Plan B GEC.docx - Self-Discovery in Literature A common...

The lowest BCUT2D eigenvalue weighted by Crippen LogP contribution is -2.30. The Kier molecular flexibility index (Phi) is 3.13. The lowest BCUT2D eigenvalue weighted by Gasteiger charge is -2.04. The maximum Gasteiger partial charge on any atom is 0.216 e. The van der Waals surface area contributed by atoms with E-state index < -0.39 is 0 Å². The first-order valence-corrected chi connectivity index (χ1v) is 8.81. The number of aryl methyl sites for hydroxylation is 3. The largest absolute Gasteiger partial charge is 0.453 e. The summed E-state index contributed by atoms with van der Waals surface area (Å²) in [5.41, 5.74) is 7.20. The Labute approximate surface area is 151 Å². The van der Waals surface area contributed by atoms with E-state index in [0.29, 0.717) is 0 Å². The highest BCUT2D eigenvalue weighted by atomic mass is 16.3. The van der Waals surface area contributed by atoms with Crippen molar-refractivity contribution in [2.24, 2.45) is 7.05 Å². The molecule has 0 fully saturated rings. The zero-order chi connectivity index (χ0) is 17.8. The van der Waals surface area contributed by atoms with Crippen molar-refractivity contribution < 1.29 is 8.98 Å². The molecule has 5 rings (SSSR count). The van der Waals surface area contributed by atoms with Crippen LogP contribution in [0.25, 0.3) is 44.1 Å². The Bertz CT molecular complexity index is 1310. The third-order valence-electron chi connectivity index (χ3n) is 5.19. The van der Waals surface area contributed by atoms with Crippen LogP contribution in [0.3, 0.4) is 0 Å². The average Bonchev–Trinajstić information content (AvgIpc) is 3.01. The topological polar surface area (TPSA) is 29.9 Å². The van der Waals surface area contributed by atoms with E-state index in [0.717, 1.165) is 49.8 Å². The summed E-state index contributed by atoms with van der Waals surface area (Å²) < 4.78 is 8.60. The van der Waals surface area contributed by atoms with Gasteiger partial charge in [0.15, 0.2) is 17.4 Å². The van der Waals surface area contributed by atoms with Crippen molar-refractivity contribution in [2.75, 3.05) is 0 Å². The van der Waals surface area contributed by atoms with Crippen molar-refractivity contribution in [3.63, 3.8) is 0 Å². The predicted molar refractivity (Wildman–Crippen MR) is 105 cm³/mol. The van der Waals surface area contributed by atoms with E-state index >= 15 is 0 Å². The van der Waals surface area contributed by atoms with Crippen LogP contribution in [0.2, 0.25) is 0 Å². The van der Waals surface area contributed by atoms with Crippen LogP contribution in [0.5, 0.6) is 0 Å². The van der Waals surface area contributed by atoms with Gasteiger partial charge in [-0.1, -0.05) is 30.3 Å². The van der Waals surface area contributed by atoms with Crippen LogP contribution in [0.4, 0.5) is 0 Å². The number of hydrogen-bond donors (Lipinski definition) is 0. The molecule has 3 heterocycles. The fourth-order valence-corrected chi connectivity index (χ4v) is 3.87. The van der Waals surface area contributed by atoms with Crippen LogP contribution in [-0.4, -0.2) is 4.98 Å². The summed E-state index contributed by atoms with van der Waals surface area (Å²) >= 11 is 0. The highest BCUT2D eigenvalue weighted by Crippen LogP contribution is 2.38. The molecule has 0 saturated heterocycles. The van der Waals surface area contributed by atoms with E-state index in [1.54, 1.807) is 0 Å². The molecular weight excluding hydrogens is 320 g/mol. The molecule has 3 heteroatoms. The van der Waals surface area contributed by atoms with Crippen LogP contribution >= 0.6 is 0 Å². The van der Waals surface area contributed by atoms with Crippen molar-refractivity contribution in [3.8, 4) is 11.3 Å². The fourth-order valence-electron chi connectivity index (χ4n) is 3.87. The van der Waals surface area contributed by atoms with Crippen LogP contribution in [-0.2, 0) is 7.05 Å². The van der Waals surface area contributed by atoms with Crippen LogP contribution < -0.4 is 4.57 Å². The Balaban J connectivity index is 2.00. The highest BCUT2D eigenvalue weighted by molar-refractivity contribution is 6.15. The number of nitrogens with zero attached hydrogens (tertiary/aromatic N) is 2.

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Self-Discovery in Literature A common theme in many short stories that have been written throughout history is the theme of self-discovery. A character discovers something about him or herself that was previously unknown, whether it be a simple trait, a source of joy, or any other aspect of that character that was previously kept hidden. In order to make this self-discovery readily apparent, authors use a variety of literary devices to transform their characters. These devices can range from something as simple as the diction of the writing to something as complex as characterization. In two short stories, Cathedral, by Raymond Carver, and The Story of an Hour , by Kate Chopin, both authors use instances of irony and symbolism in order to convey their message of self-discovery. Raymond Carver, in his short story Cathedral , uses several instances of irony in order to first demonstrate his character’s beliefs and prejudices, and later the transformation that the character underwent. Throughout the early parts of the short story, the protagonist seems unwary about his wife bringing a blind man, her friend, into their home. It becomes apparent that the very situation makes the man uncomfortable, and it is clear that this is due to prejudice on the behalf of the protagonist. Verbal irony, in the form of sarcasm, is used to show these prejudices. The protagonist wonders aloud if he should take the blind man bowling. This obvious sarcasm and jab at the man showcases the protagonists prejudices against the blind, implying that he almost does not see the old man as a person. However, later in the story, the narrator undergoes self-discovery that

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